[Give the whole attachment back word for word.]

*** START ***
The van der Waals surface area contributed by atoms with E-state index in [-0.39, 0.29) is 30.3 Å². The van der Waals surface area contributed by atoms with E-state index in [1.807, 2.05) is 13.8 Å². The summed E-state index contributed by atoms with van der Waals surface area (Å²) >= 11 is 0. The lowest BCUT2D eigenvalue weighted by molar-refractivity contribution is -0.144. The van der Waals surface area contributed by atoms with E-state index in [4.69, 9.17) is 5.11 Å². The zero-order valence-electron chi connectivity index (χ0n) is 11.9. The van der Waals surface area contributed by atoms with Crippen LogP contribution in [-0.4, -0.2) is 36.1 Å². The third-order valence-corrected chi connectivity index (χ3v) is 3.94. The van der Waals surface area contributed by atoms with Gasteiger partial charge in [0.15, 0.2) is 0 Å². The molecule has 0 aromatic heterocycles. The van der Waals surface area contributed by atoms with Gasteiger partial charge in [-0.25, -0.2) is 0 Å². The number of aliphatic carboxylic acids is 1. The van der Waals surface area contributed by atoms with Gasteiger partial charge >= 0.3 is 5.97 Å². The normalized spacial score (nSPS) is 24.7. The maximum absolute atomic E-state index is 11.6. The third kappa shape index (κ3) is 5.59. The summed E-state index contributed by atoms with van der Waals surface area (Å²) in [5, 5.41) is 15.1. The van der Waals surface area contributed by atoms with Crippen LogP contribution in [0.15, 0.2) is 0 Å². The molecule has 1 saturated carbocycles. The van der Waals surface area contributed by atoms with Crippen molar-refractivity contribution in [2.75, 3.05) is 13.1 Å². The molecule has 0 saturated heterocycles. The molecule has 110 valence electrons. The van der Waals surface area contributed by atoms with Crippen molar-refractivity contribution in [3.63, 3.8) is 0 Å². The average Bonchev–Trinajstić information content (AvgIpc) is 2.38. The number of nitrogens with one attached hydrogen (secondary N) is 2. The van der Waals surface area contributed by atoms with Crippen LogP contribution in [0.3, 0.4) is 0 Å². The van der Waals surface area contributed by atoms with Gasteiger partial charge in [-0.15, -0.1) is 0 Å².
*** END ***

The van der Waals surface area contributed by atoms with E-state index in [-0.39, 0.29) is 30.3 Å². The van der Waals surface area contributed by atoms with E-state index in [1.807, 2.05) is 13.8 Å². The summed E-state index contributed by atoms with van der Waals surface area (Å²) >= 11 is 0. The lowest BCUT2D eigenvalue weighted by molar-refractivity contribution is -0.144. The van der Waals surface area contributed by atoms with E-state index in [4.69, 9.17) is 5.11 Å². The zero-order valence-electron chi connectivity index (χ0n) is 11.9. The van der Waals surface area contributed by atoms with Crippen LogP contribution in [-0.4, -0.2) is 36.1 Å². The third-order valence-corrected chi connectivity index (χ3v) is 3.94. The van der Waals surface area contributed by atoms with Gasteiger partial charge in [0.15, 0.2) is 0 Å². The molecule has 0 aromatic heterocycles. The van der Waals surface area contributed by atoms with Gasteiger partial charge in [-0.25, -0.2) is 0 Å². The number of aliphatic carboxylic acids is 1. The van der Waals surface area contributed by atoms with Gasteiger partial charge >= 0.3 is 5.97 Å². The normalized spacial score (nSPS) is 24.7. The maximum absolute atomic E-state index is 11.6. The third kappa shape index (κ3) is 5.59. The summed E-state index contributed by atoms with van der Waals surface area (Å²) in [5, 5.41) is 15.1. The van der Waals surface area contributed by atoms with Crippen LogP contribution in [0.15, 0.2) is 0 Å². The molecule has 1 saturated carbocycles. The van der Waals surface area contributed by atoms with Crippen molar-refractivity contribution in [2.75, 3.05) is 13.1 Å². The molecule has 0 saturated heterocycles. The molecule has 110 valence electrons. The van der Waals surface area contributed by atoms with Crippen molar-refractivity contribution in [3.63, 3.8) is 0 Å². The average Bonchev–Trinajstić information content (AvgIpc) is 2.38. The number of nitrogens with one attached hydrogen (secondary N) is 2. The van der Waals surface area contributed by atoms with Crippen LogP contribution in [0.3, 0.4) is 0 Å². The van der Waals surface area contributed by atoms with Gasteiger partial charge in [-0.15, -0.1) is 0 Å².